Annual literary festival Books in Bloom on Sunday marked the grand opening of a multifaceted bookstore chain and welcomed a Pulitzer Prize-winning journalist to its main stage.
Based in a mixed-use cultural center called the Merriweather District in the master-planned community of Columbia, Maryland, Books in Bloom has become one of the D.C. metro area’s most well-known progressive book events. In its fifth year, the festival hosted several authors at Color Burst Park throughout the day with The 1619 Project creator and The New York Times investigative journalist Nikole Hannah-Jones serving as the featured author. Over 150 spectators roamed the park’s grounds to eat, drink, and be bookish.
The festival also highlighted the soft opening of the new location of Busboys and Poets, a popular D.C. bookstore chain known for its added restaurant, bar, café, and venue concept. Dozens lined up at the bookstore-eatery after the festival, where the business had a pop-up stand. Beside its tent was the Howard County mobile library.
With past headliners such as White Fragility author Robin DiAngelo, political journalist April Ryan, and award-winning author Chimamanda Ngozi Adichie, this year’s headliner Nikole Hannah-Jones was joined by the following authors:
Amy Argetsinger, author of There She Was: The Secret History of Miss America
Milagros Phillips, author of Cracking the Healer’s Code
Jake Tapper, author of The Devil May Dance
Maureen Corrigan, author of So We Read On
Ram Devineni, Ashley A. Woods, and Yusef Komunyakaa of Jupiter Invincible
Laura Lippman, author of Dream Girl
Stacey Vanek Smith, author of Machiavelli for Women: Defend Your Worth, Grow Your Ambition, and Win the Workplace
Aparna Verma, author of The Boy with Fire
In anticipation of the Penguin Random House Nov. 16 release of The 1619 Project: A New Origin Story and the children’s version The 1619 Project: Born on the Water with Piecing Me Together novelist Renée Watson, Nikole sat in an hourlong conversation with Busboys and Poets founder Andy Shallat. She broke down the pivotal year of 1619 and how the conflicting nature of events fails to be taught in our schools.
“Two things happened in 1619: the arrival of the White Lion and the beginning of African slavery in the thirteen colonies, but it’s also when the country took its first step towards democracy,” she said. “It’s when the English colonists took a vote on this land for the first time. Democracy and anti-democracy are birthed in the same moment. The idea of freedom and slavery is birthed in the same moment in this country, but we’re not taught that.”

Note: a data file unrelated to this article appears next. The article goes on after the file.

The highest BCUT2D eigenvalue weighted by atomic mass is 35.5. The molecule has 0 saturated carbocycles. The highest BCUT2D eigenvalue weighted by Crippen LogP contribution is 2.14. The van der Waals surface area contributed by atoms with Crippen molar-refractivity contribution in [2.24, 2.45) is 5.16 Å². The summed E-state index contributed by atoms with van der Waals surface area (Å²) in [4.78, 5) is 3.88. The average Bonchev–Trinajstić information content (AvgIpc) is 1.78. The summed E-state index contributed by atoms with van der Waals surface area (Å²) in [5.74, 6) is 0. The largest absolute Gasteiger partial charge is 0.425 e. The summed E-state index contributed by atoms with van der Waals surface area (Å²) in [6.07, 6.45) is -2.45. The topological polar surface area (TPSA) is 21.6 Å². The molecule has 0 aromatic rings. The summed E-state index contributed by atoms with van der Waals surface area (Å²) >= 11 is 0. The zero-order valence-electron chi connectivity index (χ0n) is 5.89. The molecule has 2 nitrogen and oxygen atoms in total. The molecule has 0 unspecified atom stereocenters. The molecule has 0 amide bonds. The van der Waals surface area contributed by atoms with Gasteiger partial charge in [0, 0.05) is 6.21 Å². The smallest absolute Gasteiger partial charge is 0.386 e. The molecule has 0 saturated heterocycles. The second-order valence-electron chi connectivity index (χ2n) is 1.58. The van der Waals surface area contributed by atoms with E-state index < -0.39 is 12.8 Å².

Tweeting under the user name Ida Bae Wells, Nikole also explained why Ida B. Wells is her role model, especially when the newspaper she works for now once called the groundbreaking Black investigative journalist a “slanderous and nasty-minded mulattress,” also referenced in Nikole’s Twitter bio.
“What Ida B. Wells means to me personally is she was the first example of a Black woman doing what I hoped to do, which shows you a lot about our field, right?” she said. “That I had to go to a woman born right at the Emancipation Proclamation to see a model of a Black investigative reporter who was a woman, who was a feminist, who was a civil rights activist, who was doing the type of reporting that I wanted to see.”
“But also that legacy of lineage matters,” she continued. “To understand that there were badass Black women who were doing things at a time when there was no help that was going to come to protect Ida B. Wells when she was investigating lynchings.”
She added the actions of Black female writers before her sets the tone for her work:
It gives you courage. It gives you strength. It helps you understand what you’re doing, and it gives you humility that you didn’t create this. There are a lot of folks who came before you. There are a lot of folks who had to sacrifice and suffer for you to do the work that you do and that, to me, gives the motivation for the work that I’m trying to do because I have to repay this debt that I owe.
Besides the literary content, the park’s atmosphere was filled with Instagrammable features, including a welcome arch made from books, light-studded signs, and pumpkin-and-hay stacks, splashed with the festival’s lavender-hued branding. A chalkboard requested attendees write down what they’re reading. The district also had restaurants with outside seating like Dok Khao Thai Eatery, The Charmery, Clove & Cardamom, and Cured and 18th & 21st.
The event was free with tickets available on Eventbrite. Almost all attendees followed the mask mandate. Street and garage parking around the Merriweather District was free for the festival.